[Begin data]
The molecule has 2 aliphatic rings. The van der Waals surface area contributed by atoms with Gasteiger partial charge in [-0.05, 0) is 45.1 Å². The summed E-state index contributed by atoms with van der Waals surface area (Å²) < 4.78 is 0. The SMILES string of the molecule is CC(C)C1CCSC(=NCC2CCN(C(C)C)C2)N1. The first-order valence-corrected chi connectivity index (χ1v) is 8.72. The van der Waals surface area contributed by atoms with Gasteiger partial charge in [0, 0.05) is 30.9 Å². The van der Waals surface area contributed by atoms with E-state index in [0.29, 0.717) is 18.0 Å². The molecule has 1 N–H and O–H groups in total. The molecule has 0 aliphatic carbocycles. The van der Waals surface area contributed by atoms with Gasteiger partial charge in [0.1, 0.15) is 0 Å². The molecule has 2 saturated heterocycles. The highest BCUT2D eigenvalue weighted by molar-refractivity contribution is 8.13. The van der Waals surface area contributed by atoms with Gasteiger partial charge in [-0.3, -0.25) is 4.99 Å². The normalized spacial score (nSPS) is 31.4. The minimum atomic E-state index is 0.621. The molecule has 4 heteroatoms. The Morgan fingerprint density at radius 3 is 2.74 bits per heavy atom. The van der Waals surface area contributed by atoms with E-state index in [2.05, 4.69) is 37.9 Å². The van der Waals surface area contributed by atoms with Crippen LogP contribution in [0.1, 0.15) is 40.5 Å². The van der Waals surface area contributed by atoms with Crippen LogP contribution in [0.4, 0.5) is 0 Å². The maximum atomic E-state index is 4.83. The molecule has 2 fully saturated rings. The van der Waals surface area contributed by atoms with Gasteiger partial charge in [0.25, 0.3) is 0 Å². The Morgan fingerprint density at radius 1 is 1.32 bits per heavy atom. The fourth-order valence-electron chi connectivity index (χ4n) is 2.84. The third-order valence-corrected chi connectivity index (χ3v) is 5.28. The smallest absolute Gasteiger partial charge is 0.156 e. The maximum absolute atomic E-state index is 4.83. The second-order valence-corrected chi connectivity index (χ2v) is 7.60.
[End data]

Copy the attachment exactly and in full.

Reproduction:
The molecule has 2 aliphatic rings. The van der Waals surface area contributed by atoms with Gasteiger partial charge in [-0.05, 0) is 45.1 Å². The summed E-state index contributed by atoms with van der Waals surface area (Å²) < 4.78 is 0. The SMILES string of the molecule is CC(C)C1CCSC(=NCC2CCN(C(C)C)C2)N1. The first-order valence-corrected chi connectivity index (χ1v) is 8.72. The van der Waals surface area contributed by atoms with Gasteiger partial charge in [0, 0.05) is 30.9 Å². The van der Waals surface area contributed by atoms with E-state index in [0.29, 0.717) is 18.0 Å². The molecule has 1 N–H and O–H groups in total. The molecule has 0 aliphatic carbocycles. The van der Waals surface area contributed by atoms with Gasteiger partial charge in [0.1, 0.15) is 0 Å². The molecule has 2 saturated heterocycles. The highest BCUT2D eigenvalue weighted by molar-refractivity contribution is 8.13. The van der Waals surface area contributed by atoms with Gasteiger partial charge in [-0.3, -0.25) is 4.99 Å². The normalized spacial score (nSPS) is 31.4. The minimum atomic E-state index is 0.621. The molecule has 4 heteroatoms. The Morgan fingerprint density at radius 3 is 2.74 bits per heavy atom. The van der Waals surface area contributed by atoms with E-state index in [2.05, 4.69) is 37.9 Å². The van der Waals surface area contributed by atoms with Crippen LogP contribution in [0.1, 0.15) is 40.5 Å². The van der Waals surface area contributed by atoms with Crippen LogP contribution in [0.4, 0.5) is 0 Å². The maximum atomic E-state index is 4.83. The molecule has 2 fully saturated rings. The van der Waals surface area contributed by atoms with Gasteiger partial charge in [0.25, 0.3) is 0 Å². The Morgan fingerprint density at radius 1 is 1.32 bits per heavy atom. The fourth-order valence-electron chi connectivity index (χ4n) is 2.84. The third-order valence-corrected chi connectivity index (χ3v) is 5.28. The smallest absolute Gasteiger partial charge is 0.156 e. The maximum absolute atomic E-state index is 4.83. The second-order valence-corrected chi connectivity index (χ2v) is 7.60.